We first need to define something called an additive inverse. An additive inverse is some element typically
denoted by so that


(4)

Now, in the general field of abstract algebra, is just the notation for the additive inverse
and in many cases is NOT give by ! Luckily for us however, with complex
variables that is exactly how the additive inverse is defined and so for a
given complex number the additive inverse, ,
is given by,
It is easy to see that this does meet the definition of the
additive inverse and so that won’t be shown.
With this definition we can now officially define the
subtraction of two complex numbers.
Given two complex numbers and we define the subtraction of them as,


(5)

Or, in other words, when subtracting from we are really just adding the additive inverse
of (which is denoted by ) to . If we further use the definition of the
additive inverses for complex numbers we can arrive at the formula given above
for subtraction.
So, that wasn’t too bad I hope. Most of the problems that students have with
these kinds of topics is that they need to forget
some notation and ideas that they are very used to working with. Or, to put it another way, you’ve always been
taught that is just a shorthand notation for ,
but in the general topic of abstract algebra this does not necessarily have to
be the case. It’s just that in all of
the examples where you are liable to run into the notation in “real life”, whatever that means, we really
do mean .
Okay, now that we have subtraction out of the way, let’s
move on to division. As with subtraction
we first need to define an inverse. This
time we’ll need a multiplicative inverse. A multiplicative inverse for a nonzero
complex number z is an element
denoted by such that
Now, again, be careful not to make the assumption that the
“exponent” of 1 on the notation is in fact an exponent. It isn’t!
It is just a notation that is used to denote the multiplicative
inverse. With real (nonzero) numbers
this turns out to be a real exponent and we do have that
for instance.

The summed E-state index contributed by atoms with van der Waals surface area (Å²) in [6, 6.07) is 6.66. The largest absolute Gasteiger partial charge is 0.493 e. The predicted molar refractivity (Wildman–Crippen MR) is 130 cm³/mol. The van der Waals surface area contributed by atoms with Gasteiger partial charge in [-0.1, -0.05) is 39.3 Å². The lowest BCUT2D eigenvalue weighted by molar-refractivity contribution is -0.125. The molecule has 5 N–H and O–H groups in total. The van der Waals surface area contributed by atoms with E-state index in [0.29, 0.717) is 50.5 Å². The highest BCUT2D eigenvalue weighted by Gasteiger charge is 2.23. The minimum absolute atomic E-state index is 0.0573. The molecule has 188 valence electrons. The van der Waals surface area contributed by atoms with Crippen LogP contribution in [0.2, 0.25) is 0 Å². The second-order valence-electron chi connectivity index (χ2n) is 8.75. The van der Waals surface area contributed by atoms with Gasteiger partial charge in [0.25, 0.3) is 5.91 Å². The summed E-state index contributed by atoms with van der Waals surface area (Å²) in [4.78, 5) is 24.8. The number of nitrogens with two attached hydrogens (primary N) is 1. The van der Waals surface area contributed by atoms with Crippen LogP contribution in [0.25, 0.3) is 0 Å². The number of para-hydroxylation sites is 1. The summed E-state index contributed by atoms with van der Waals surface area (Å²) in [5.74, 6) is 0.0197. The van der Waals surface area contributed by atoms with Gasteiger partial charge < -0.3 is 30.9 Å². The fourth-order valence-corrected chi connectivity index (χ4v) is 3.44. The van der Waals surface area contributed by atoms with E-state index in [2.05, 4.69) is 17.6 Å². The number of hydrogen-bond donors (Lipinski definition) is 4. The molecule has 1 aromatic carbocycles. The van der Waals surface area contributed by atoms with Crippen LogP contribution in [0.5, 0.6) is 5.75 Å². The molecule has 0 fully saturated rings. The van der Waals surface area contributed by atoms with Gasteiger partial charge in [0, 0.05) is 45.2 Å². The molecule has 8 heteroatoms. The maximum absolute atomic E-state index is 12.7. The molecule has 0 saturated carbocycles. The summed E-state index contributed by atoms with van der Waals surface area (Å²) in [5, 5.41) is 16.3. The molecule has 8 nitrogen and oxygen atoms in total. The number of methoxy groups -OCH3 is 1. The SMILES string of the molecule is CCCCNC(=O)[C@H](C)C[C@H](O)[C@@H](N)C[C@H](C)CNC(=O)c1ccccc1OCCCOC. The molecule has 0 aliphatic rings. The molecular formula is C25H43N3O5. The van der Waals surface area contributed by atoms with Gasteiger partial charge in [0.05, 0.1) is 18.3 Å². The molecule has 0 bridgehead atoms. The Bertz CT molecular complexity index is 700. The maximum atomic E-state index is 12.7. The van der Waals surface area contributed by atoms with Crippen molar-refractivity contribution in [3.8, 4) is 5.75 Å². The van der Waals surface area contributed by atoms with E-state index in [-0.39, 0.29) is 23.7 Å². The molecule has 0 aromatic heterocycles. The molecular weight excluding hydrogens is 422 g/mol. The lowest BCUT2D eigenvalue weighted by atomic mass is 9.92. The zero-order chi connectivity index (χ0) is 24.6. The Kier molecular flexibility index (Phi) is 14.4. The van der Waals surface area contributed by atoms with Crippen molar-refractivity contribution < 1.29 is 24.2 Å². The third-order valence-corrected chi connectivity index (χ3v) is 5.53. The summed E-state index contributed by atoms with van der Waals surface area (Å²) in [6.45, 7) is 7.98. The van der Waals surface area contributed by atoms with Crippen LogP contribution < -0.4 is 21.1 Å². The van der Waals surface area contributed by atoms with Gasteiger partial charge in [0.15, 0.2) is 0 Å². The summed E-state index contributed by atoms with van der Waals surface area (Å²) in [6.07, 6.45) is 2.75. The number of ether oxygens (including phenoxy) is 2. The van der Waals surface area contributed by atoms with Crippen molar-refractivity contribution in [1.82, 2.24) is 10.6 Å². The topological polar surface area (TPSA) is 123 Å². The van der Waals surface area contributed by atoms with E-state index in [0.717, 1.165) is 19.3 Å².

However, with complex numbers this will not be the case! In fact, let’s see just what the
multiplicative inverse for a complex number is.
Let’s start out with the complex number and let’s call its multiplicative inverse . Now, we know that we must have
so, let’s actual do the multiplication.
This tells us that we have to have the following,
Solving this system of two equations for the two unknowns u and v (remember a and b are known quantities from the original
complex number) gives,
Therefore, the multiplicative inverse of the complex number z is,
As you can see, in this case, the “exponent” of 1 is not in
fact an exponent! Again, you really need
to forget some notation that you’ve
become familiar with in other math courses.
So, now that we have the definition of the multiplicative
inverse we can finally define division of two complex numbers. Suppose that we have two complex numbers and then the division of these two is defined to
be,


(7)

In other words, division is defined to be the multiplication
of the numerator and the multiplicative inverse of the denominator. Note as well that this actually does match
with the process that we used above.
Let’s take another look at one of the examples that we looked at earlier
only this time let’s do it using multiplicative inverses. So, let’s start out with the following division.
We now need the multiplicative inverse of the denominator
and using (6)
this is,
Now, we can do the multiplication,
Notice that the second to last step is identical to one of
the steps we had in the original working of this problem and, of course, the
answer is the same.
As a final topic let’s note that if we don’t want to
remember the formula for the multiplicative inverse we can get it by using the
process we used in the original multiplication.
In other words, to get the multiplicative inverse we can do the
following
As you can see this is essentially the process we used in
doing the division initially.